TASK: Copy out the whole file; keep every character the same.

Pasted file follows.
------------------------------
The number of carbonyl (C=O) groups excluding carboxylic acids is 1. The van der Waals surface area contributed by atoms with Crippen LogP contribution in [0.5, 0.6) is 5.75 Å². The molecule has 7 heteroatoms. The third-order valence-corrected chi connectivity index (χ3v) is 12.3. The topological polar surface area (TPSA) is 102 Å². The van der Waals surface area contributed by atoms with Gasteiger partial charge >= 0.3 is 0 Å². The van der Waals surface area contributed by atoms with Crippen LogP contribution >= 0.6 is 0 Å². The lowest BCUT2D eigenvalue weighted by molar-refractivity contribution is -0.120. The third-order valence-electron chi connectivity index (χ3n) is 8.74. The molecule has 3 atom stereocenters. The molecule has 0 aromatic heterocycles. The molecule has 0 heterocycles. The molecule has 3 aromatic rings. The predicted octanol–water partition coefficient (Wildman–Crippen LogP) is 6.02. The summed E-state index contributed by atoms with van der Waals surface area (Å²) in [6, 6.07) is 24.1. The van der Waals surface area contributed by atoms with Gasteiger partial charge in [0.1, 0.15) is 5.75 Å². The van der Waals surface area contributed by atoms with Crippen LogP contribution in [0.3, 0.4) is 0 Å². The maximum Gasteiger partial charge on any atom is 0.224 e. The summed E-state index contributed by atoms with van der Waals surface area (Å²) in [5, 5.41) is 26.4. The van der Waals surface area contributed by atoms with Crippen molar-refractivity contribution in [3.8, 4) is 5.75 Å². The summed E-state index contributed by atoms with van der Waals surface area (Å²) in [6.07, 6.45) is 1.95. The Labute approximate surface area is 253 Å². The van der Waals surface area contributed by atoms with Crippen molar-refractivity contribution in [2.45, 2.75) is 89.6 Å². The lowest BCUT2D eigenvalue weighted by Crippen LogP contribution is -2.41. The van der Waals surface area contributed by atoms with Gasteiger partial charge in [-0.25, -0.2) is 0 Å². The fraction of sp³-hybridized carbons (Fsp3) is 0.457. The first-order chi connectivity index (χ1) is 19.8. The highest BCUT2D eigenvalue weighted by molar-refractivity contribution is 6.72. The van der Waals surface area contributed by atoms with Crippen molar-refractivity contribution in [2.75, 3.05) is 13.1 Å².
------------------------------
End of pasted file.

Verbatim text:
The number of carbonyl (C=O) groups excluding carboxylic acids is 1. The van der Waals surface area contributed by atoms with Crippen LogP contribution in [0.5, 0.6) is 5.75 Å². The molecule has 7 heteroatoms. The third-order valence-corrected chi connectivity index (χ3v) is 12.3. The topological polar surface area (TPSA) is 102 Å². The van der Waals surface area contributed by atoms with Gasteiger partial charge >= 0.3 is 0 Å². The van der Waals surface area contributed by atoms with Crippen LogP contribution >= 0.6 is 0 Å². The lowest BCUT2D eigenvalue weighted by molar-refractivity contribution is -0.120. The third-order valence-electron chi connectivity index (χ3n) is 8.74. The molecule has 3 atom stereocenters. The molecule has 0 aromatic heterocycles. The molecule has 0 heterocycles. The molecule has 3 aromatic rings. The predicted octanol–water partition coefficient (Wildman–Crippen LogP) is 6.02. The summed E-state index contributed by atoms with van der Waals surface area (Å²) in [6, 6.07) is 24.1. The van der Waals surface area contributed by atoms with Gasteiger partial charge in [0.1, 0.15) is 5.75 Å². The van der Waals surface area contributed by atoms with Crippen LogP contribution in [0.3, 0.4) is 0 Å². The maximum Gasteiger partial charge on any atom is 0.224 e. The summed E-state index contributed by atoms with van der Waals surface area (Å²) in [5, 5.41) is 26.4. The van der Waals surface area contributed by atoms with Crippen molar-refractivity contribution in [3.8, 4) is 5.75 Å². The summed E-state index contributed by atoms with van der Waals surface area (Å²) in [6.07, 6.45) is 1.95. The Labute approximate surface area is 253 Å². The van der Waals surface area contributed by atoms with Crippen molar-refractivity contribution in [2.45, 2.75) is 89.6 Å². The lowest BCUT2D eigenvalue weighted by Crippen LogP contribution is -2.41. The van der Waals surface area contributed by atoms with Gasteiger partial charge in [-0.25, -0.2) is 0 Å². The fraction of sp³-hybridized carbons (Fsp3) is 0.457. The first-order chi connectivity index (χ1) is 19.8. The highest BCUT2D eigenvalue weighted by molar-refractivity contribution is 6.72. The van der Waals surface area contributed by atoms with Crippen molar-refractivity contribution in [2.75, 3.05) is 13.1 Å².